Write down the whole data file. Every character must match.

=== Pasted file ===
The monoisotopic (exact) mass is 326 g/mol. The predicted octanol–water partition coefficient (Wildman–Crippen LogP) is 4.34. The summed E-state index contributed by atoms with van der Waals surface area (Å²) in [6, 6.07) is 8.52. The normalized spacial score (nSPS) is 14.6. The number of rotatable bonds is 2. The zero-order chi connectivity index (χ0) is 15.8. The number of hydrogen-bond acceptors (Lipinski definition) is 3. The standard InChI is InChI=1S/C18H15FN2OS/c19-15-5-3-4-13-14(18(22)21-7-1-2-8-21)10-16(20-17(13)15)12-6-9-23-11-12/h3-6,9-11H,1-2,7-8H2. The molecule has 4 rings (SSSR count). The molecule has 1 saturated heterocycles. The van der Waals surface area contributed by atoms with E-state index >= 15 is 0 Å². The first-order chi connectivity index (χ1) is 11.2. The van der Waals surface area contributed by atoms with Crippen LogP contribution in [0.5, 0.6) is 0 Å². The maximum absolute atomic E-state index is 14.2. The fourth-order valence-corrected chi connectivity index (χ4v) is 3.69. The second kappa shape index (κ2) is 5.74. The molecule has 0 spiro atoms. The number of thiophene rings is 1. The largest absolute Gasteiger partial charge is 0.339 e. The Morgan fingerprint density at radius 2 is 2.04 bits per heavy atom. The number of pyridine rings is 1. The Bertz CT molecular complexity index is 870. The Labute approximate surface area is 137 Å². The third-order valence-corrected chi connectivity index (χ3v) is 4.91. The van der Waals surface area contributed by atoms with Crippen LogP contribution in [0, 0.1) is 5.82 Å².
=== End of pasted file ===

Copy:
The monoisotopic (exact) mass is 326 g/mol. The predicted octanol–water partition coefficient (Wildman–Crippen LogP) is 4.34. The summed E-state index contributed by atoms with van der Waals surface area (Å²) in [6, 6.07) is 8.52. The normalized spacial score (nSPS) is 14.6. The number of rotatable bonds is 2. The zero-order chi connectivity index (χ0) is 15.8. The number of hydrogen-bond acceptors (Lipinski definition) is 3. The standard InChI is InChI=1S/C18H15FN2OS/c19-15-5-3-4-13-14(18(22)21-7-1-2-8-21)10-16(20-17(13)15)12-6-9-23-11-12/h3-6,9-11H,1-2,7-8H2. The molecule has 4 rings (SSSR count). The molecule has 1 saturated heterocycles. The van der Waals surface area contributed by atoms with E-state index >= 15 is 0 Å². The first-order chi connectivity index (χ1) is 11.2. The van der Waals surface area contributed by atoms with Crippen LogP contribution in [0.5, 0.6) is 0 Å². The maximum absolute atomic E-state index is 14.2. The fourth-order valence-corrected chi connectivity index (χ4v) is 3.69. The second kappa shape index (κ2) is 5.74. The molecule has 0 spiro atoms. The number of thiophene rings is 1. The largest absolute Gasteiger partial charge is 0.339 e. The Morgan fingerprint density at radius 2 is 2.04 bits per heavy atom. The number of pyridine rings is 1. The Bertz CT molecular complexity index is 870. The Labute approximate surface area is 137 Å². The third-order valence-corrected chi connectivity index (χ3v) is 4.91. The van der Waals surface area contributed by atoms with Crippen LogP contribution in [0, 0.1) is 5.82 Å².